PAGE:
Click here if you don’t see subscription options
The EditorsJuly 28, 2017
Ann MacMahon holds a funeral program Feb. 1 for her deceased grandson Jamie, who died of an accidental opioid overdose in Broad Run, Va., last October at age 18. (CNS photo/Zoey Maraist, Catholic Herald)

“We can’t just keep reviving people.” Even among the many tragic and shocking stories of the opioid addiction and overdose crisis, a statement as stark as this stands out. Larry Mulligan Jr., the mayor of Middletown, Ohio, was quoted in The Washington Post (July 15) speaking about the frustration felt by first responders who are often reviving the same people from overdose over and over again. He concluded, “We have to address solutions.”

We can’t just keep reviving people.

It is worth remembering that the problem of repeated revivals of the same overdose victims is itself a kind of progress, made possible by the availability of drugs like naloxone that allow the effects of an overdose to be rapidly reversed. Yet these medications introduce new problems, from the ballooning cost of this antidote to the question of how to care for people beyond the moment of revival itself.

Some of these challenges require policy changes, like limits on extreme price increases for life-saving drugs. Some providers of naloxone have doubled their prices over the last year; one company has increased the price of an injectable version by more than 600 percent. As the cost of saving lives with naloxone begins to put serious financial strain on local governments, state and federal legislators and regulators must ask if limits on profiteering during a public health crisis are necessary.

The pastoral challenges are just as pressing. According to Sally Satel, resident scholar at the American Enterprise Institute, an estimated 2.5 million Americans abuse or are addicted to opioids. Communities must move beyond simply stopping an overdose in progress. A number of bishops, including J. Michael Miller, C.S.B., of Vancouver, Douglas Crosby, O.M.I., of Hamilton, Ontario, and Edward C. Malesic of Greensburg, Pa., have recently issued pastoral letters on the church’s response to the opioid epidemic. Archbishop Miller wrote that “Jesus would identify himself with those afflicted by mental illness and addiction.”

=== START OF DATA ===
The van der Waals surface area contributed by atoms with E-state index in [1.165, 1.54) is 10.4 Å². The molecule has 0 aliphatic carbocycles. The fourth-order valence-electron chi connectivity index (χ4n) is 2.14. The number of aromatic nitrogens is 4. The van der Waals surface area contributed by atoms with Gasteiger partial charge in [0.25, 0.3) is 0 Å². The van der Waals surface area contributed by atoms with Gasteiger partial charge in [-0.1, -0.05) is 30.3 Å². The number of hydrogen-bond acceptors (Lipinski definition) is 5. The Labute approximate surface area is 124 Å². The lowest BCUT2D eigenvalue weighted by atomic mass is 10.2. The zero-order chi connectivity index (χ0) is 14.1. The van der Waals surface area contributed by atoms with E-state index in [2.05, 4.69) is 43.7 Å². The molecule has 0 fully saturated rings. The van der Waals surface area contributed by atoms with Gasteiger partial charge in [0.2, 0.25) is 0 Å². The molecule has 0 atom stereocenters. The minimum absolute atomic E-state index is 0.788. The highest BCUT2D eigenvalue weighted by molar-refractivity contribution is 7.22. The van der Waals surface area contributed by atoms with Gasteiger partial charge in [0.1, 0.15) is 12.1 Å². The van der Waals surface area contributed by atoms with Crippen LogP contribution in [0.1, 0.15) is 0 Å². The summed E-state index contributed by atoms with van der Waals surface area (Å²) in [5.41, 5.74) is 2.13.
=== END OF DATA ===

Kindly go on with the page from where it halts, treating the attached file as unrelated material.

Catholic Charities has also been on the front lines of the opioid crisis, offering a range of services for addicts and their families and helping to lead community responses. Along with offering social services and educational programs, the church also has a vital role to play in mustering the spiritual energy necessary to respond to the pain and despair that is often at the root of addiction. Whether from the pulpit, in faith-sharing groups or at coffee hour after Mass, parishes should lead the effort to share and understand the experiences of those struggling with addiction, so that we can learn how to offer them not just revival but hope.

Comments are automatically closed two weeks after an article's initial publication. See our comments policy for more.
Frank Pray
6 years 12 months ago

I've known a man, now 30, since he was 16. He is from a white upper middle class family with strong Christian values. He was an Eagle Scout. He has come near to death several times with access to cheap heroin when expensive opioids were no longer available to him. He's been in prison several times and in multiple 12 step recovery programs. It's a miracle he's alive, and it has been an indescribable strain on his family. President Obama finally got around to recognizing the national crisis, and allocated funds to treat addicts. But that is not a solution. The medical industry, the pharmaceutical profiteering, and drug use culture itself, combined to create this problem.